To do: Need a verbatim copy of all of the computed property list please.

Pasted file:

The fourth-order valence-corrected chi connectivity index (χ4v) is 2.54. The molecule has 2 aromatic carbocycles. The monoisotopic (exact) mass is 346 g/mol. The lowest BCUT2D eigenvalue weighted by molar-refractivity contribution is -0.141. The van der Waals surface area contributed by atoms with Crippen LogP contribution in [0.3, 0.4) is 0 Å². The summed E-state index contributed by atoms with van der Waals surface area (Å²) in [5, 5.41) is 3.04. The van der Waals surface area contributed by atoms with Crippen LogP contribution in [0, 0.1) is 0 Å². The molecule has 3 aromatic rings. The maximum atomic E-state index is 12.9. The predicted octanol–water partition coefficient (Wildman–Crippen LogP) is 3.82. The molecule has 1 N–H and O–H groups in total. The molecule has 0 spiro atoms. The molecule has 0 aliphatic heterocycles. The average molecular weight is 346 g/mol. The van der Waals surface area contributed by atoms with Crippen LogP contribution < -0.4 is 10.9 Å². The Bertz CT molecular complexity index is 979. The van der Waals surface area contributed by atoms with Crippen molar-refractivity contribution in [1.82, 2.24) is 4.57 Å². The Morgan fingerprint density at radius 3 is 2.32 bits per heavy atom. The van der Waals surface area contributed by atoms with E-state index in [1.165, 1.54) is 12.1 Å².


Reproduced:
The fourth-order valence-corrected chi connectivity index (χ4v) is 2.54. The molecule has 2 aromatic carbocycles. The monoisotopic (exact) mass is 346 g/mol. The lowest BCUT2D eigenvalue weighted by molar-refractivity contribution is -0.141. The van der Waals surface area contributed by atoms with Crippen LogP contribution in [0.3, 0.4) is 0 Å². The summed E-state index contributed by atoms with van der Waals surface area (Å²) in [5, 5.41) is 3.04. The van der Waals surface area contributed by atoms with Crippen LogP contribution in [0, 0.1) is 0 Å². The molecule has 3 aromatic rings. The maximum atomic E-state index is 12.9. The predicted octanol–water partition coefficient (Wildman–Crippen LogP) is 3.82. The molecule has 1 N–H and O–H groups in total. The molecule has 0 spiro atoms. The molecule has 0 aliphatic heterocycles. The average molecular weight is 346 g/mol. The van der Waals surface area contributed by atoms with Crippen LogP contribution < -0.4 is 10.9 Å². The Bertz CT molecular complexity index is 979. The van der Waals surface area contributed by atoms with Crippen molar-refractivity contribution in [1.82, 2.24) is 4.57 Å². The Morgan fingerprint density at radius 3 is 2.32 bits per heavy atom. The van der Waals surface area contributed by atoms with E-state index in [1.165, 1.54) is 12.1 Å².